Field with a mixed population of herbicide resistant and susceptible marestail. Photo: Bryan Young, Purdue Weed Science
The following article was written by Bryan Young, a weed scientist at Purdue University, who spoke at the recent Corn and Soybean Congress in Grantville on February 22. He graciously summarized some of the points he made during the conference.
Managing Weeds for the Future.
Herbicide resistance in major agronomic crops such as soybean is currently the greatest weed management challenge facing farmers. More specifically, weeds such as horseweed (aka marestail), waterhemp, and Palmer amaranth. Yet, most growers are planning on herbicides continuing to serve as the primary method they implement to control weeds over the next ten years, even though we are in the midst of a 20-year drought for new herbicide modes of action being commercialized with nothing new over the horizon. If herbicides will indeed play the major role in achieving weed management success in the future, we need to start using these herbicides more wisely.
Herbicide resistance today is largely comprised of weed biotypes that are resistant to foliar (postemergence) herbicide applications with resistance mechanisms that allow for low- to high-level resistance to specific herbicides within an herbicide site of action group. We have allowed low-level resistance mechanisms to evolve and thrive by applying low concentrations of herbicides on large weeds (e.g. cut rates, weeds too big at application, poor application methods, etc.). If we move to the opposite end of the spectrum and provide relatively higher herbicide concentrations on the smaller weeds, we can reduce the risk of selecting for these low-level resistance mechanisms. The best example is using a soil residual herbicide shortly after application will result in a relatively high concentration of the herbicide on the smallest size weed possible, the germinating seedling. This helps explain why we have fewer resistance problems, though certainly not immune, with soil residual herbicides than postemergence herbicides. We see this in fields today with waterhemp and Palmer amaranth that are resistant to foliar applications of PPO-inhibiting herbicides, but some reasonable level of control remains when these herbicides are applied at preemergence. In fact, there are other documented cases where soil applications of HPPD-, ALS-, and photosystem II-inhibiting herbicides are much less impacted by the low-level resistance mechanism that have rendered foliar applications of the same herbicides ineffective.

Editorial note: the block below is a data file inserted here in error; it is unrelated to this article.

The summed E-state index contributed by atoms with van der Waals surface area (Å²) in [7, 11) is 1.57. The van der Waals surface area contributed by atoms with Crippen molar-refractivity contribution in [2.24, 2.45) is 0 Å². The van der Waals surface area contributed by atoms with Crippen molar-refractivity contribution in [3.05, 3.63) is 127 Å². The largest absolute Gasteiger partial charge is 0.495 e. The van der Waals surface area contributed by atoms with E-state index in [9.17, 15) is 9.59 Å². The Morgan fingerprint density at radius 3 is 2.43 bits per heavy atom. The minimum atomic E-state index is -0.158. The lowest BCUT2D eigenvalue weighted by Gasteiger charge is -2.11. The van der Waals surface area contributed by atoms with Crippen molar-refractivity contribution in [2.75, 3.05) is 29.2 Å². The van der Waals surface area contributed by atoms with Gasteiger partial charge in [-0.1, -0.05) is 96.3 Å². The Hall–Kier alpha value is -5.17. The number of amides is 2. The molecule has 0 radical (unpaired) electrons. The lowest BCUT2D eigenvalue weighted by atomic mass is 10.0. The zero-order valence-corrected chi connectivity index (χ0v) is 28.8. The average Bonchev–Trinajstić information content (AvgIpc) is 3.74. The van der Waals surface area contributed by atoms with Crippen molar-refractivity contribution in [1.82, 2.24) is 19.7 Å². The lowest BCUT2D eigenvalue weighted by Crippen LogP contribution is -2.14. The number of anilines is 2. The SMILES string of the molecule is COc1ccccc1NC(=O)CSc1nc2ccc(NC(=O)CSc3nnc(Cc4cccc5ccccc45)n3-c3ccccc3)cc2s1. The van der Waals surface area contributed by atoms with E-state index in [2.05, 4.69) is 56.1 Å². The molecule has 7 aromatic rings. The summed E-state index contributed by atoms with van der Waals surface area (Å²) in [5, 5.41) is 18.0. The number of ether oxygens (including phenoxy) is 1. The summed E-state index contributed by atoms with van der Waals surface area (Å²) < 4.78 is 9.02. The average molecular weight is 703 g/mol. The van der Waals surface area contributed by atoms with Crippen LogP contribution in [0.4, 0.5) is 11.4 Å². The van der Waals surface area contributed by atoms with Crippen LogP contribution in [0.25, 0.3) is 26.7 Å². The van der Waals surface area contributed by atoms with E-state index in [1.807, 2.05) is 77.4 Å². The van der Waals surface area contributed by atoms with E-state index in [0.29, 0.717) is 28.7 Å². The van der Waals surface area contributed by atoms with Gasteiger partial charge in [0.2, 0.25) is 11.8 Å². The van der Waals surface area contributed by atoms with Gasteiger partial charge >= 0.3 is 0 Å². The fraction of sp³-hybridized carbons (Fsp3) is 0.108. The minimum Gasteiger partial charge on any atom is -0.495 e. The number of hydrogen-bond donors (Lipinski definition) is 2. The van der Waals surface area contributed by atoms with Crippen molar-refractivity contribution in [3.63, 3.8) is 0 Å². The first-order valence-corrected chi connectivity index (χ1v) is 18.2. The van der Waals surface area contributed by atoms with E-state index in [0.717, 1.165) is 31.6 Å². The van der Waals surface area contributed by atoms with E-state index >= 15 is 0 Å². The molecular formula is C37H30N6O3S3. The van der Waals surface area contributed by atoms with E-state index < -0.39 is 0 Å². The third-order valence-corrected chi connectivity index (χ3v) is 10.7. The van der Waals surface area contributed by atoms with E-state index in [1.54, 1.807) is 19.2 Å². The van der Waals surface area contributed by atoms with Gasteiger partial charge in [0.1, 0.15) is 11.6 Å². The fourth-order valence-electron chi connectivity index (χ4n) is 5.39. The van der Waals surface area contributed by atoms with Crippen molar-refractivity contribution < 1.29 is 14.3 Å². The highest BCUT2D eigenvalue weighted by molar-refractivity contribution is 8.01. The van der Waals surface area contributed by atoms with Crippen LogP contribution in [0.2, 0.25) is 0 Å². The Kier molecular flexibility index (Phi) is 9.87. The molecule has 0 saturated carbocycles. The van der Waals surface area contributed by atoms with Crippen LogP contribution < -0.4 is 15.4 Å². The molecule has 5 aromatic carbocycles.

When it comes to battling weed resistance to herbicides, it makes sense to try and eliminate the proliferation of any low-level resistance on your farm. This means using full herbicide use rates and, preferably, soil residual herbicides to get a high dose on a small germinating seedling. This practice alone is not sufficient to thwart herbicide resistance, but should be used as part of an integrated approach that includes a rotation of diverse, effective herbicide site of action groups, cultural practices such as narrow row spacing or cover crops, or mechanical forms of weed control. Without any truly novel herbicides coming to market in the near future, we must adopt better weed management strategies as our current methods will lead us further down the path of weeds with multiple herbicide resistance, ineffective weed control, and significantly greater costs for weed management that diminishes our sustainability.